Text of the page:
Materials and methods

The process of pharmaceutical pricing and reimbursement decision was assessed with special focus on the timeliness of decisions, the transparency of decision-making process and the availability of objective and verifiable criteria for reimbursement. In addition we completed a longitudinal analysis of public health care and public pharmaceutical expenditure in Hungary between 1993 and 2011 based on NHIF data.

Results

29 official resolutions of pricing and reimbursement decisions by the NHIF were analyzed between January and June 2008. In 14 cases the NHIF granted reimbursement, in 15 cases the reimbursement claim was rejected. The average time period for pricing and reimbursement procedure between the submission of the reimbursement dossier and the official decision was 172 days (minimum 43 days; maximum 534 days). As the analysis excluded those pricing and reimbursement applications with no decision, these estimates are conservative. Applications waiting for the decision over longer periods could significantly increase the time scale of pricing and reimbursement decisions. Still, several pricing and reimbursement applications with over 180 days of evaluation period were observed. In addition no objective and verifiable criteria in the pricing and reimbursement resolutions of innovative pharmaceuticals could be justified. These factors indicate serious problems with the timeliness, transparency and consistency of pharmaceutical pricing and reimbursement decisions. Figure 1 indicates the revenues and expenditures of the Health Insurance Fund in Hungary. After the 31.2% deficit in 2005, the expenditure has been considerably reduced since 2007.

Figure 1. Actual revenues and expenditures of the National Health Insurance Fund (1993-2011, billion HUF)
Figure 2. Overspending of the Hungarian public pharmaceutical budget compared to the budget plan (1994-2010) ((actual – planned)/planned)

Figure 2 depicts the overspending of the Hungarian public pharmaceutical budget. Between 1994-2006 the actual public pharmaceutical spending was higher than the planned budget in each year. The highest overspending percentage ((actual – planned)/planned) was observed periodically, i.e. 21.5% in 1994, 32.1% in 1998, 36.6% in 2002 and 30.4% in 2006. Since 2007 serious cost containment measures have been implemented, in 2007 and 2008 even net savings were realised in the public pharmaceutical budget. Since 2011 the Hungarian government has introduced further cost-containment measures for the public pharmaceutical spending between 2012-2014. According to the Széll Kálmán plan, the public pharmaceutical spending has to be reduced by more than 35% in 3 years.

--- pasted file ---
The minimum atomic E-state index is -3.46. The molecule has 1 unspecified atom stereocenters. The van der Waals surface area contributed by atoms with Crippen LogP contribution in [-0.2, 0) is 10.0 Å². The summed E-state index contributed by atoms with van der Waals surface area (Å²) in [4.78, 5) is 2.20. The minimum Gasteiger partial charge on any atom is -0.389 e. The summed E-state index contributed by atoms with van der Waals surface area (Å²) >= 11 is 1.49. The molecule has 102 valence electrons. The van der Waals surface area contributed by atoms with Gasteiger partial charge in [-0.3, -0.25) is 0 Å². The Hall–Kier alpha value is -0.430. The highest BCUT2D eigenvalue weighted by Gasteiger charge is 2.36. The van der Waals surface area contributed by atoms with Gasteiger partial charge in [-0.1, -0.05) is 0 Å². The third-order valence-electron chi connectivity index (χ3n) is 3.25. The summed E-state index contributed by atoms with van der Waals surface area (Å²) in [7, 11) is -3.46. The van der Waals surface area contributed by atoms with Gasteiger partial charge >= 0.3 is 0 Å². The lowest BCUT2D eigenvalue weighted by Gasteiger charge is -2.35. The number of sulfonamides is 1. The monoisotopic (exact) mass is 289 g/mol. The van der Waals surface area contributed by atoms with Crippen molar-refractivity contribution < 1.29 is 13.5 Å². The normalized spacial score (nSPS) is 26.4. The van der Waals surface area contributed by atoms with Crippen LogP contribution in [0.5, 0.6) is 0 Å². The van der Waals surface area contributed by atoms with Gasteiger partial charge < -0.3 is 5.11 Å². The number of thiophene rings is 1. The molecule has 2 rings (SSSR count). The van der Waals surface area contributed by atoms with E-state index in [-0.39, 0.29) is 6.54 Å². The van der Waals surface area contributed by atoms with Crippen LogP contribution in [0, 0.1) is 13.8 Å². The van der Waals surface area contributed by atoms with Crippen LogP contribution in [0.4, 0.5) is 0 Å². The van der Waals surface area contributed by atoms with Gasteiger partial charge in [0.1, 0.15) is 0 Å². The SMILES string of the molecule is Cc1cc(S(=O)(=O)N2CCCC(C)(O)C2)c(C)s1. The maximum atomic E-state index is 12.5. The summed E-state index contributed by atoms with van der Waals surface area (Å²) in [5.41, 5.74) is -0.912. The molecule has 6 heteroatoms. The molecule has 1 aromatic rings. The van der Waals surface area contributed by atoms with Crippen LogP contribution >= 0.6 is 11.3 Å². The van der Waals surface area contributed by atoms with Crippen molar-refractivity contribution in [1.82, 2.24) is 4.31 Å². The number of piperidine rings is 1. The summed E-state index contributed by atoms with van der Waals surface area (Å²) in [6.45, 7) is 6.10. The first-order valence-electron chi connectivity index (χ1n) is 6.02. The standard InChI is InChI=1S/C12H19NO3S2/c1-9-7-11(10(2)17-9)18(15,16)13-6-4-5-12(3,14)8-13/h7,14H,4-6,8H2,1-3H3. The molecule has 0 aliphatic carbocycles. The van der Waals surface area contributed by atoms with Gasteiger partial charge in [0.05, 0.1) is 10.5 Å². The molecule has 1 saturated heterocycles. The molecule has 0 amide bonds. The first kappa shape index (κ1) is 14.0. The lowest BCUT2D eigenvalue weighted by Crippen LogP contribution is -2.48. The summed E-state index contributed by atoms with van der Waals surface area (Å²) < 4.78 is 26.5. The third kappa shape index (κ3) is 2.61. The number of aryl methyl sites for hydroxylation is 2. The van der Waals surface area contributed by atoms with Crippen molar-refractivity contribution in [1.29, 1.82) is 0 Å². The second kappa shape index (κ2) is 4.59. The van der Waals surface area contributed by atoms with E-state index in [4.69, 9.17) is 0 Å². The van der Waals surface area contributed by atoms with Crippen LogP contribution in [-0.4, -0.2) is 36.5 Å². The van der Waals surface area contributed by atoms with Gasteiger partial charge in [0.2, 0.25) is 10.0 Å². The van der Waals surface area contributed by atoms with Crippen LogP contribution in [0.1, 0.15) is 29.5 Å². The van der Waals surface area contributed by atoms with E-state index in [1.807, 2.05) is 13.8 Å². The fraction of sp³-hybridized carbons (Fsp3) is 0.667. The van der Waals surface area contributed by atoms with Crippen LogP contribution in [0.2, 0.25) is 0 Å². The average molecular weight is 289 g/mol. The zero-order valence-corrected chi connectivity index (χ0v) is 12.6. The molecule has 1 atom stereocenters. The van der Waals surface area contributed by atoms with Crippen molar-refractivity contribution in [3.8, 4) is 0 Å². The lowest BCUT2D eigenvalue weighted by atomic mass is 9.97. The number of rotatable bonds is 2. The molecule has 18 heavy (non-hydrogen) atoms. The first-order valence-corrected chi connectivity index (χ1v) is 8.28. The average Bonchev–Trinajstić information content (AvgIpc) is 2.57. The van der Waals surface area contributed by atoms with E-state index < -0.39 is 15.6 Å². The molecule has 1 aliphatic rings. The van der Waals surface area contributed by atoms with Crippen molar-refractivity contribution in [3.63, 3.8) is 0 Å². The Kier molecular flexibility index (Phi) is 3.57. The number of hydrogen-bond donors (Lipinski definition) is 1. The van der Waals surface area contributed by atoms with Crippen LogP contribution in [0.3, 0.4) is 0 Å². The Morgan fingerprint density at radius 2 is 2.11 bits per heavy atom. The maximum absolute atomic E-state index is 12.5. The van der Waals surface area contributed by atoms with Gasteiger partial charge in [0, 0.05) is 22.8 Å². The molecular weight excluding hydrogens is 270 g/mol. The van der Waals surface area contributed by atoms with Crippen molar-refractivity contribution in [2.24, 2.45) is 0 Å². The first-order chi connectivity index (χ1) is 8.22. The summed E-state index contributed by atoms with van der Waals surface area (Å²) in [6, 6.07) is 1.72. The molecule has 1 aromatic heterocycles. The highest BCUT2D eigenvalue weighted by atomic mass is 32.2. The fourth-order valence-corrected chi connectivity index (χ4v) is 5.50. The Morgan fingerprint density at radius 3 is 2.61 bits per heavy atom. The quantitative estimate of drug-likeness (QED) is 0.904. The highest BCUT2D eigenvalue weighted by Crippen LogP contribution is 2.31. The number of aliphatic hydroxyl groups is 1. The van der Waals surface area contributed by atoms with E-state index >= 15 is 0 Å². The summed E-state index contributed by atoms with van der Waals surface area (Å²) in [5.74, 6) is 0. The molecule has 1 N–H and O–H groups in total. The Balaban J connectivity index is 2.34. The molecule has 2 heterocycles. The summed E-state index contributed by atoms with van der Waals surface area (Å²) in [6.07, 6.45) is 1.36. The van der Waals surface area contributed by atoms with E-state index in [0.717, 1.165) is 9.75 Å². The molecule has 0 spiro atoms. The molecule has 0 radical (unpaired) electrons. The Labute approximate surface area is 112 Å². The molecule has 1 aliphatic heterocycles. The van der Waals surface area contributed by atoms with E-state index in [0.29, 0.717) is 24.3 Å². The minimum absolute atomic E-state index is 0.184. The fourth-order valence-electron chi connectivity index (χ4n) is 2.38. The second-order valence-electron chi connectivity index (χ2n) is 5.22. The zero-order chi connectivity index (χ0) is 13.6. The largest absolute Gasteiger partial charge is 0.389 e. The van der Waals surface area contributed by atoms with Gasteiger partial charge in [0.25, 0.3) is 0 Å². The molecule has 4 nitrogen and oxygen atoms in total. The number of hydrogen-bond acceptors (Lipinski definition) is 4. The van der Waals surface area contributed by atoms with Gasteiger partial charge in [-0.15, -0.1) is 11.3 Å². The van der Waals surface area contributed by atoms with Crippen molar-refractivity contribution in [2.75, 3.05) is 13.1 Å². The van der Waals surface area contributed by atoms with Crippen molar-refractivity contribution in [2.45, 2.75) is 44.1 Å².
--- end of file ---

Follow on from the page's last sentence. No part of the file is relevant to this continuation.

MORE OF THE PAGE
Figure 3. Nominal public pharmaceutical spending in Hungary, with and without payback (1994-2014, billion HUF) *based on target expenditure for 2011, **based on proposed budget for 2012, ***based on previously released version of the Széll Kálmán Plan

The annual growth rate of nominal pharmaceutical public expenditure was considerable until 2006 (see Figure 3). After the implementation of cost-containment measures, the public pharmaceutical expenditure decreased in 2007 and remained constant between 2008-2010. Different forms of payback mechanisms for pharmaceutical companies (including general clawback and risk-sharing agreements) have been introduced since 2003. In 2011 pharmaceutical companies already covered 15.8% of public pharmaceutical spending in Hungary, therefore the actual public spending is significantly less than what is presented in annual reports.

Figure 4. Real public pharmaceutical spending in Hungary with and without payback adjusted for the annual consumer price index (1994-2014, billion HUF) *based on target expenditure for 2011, **based on proposed budget for 2012 by assuming 3% inflation rate, ***based on Széll Kálmán Plan by assuming 3% inflation rate

If we correct for inflation (see Figure 4), the real growth of pharmaceutical spending showed increase between 2000-2006, and significant decrease between 2006 and 2008. Figure 3 and 4 also depict the implications of the Széll Kálmán plan. The Hungarian public pharmaceutical budget will be reduced by 100.5 billion HUF in 2012 and by additional 37 billion HUF in 2013 and 2014 [10]. As part of this, reduction will be transferred to other channels of financing pharmaceuticals (i.e. approximately 30 billion HUF is allocated for central NHIF tender for special high cost drugs), the net impact of Széll Kálmán plan could be less dramatic than indicated on Figure 3 and 4.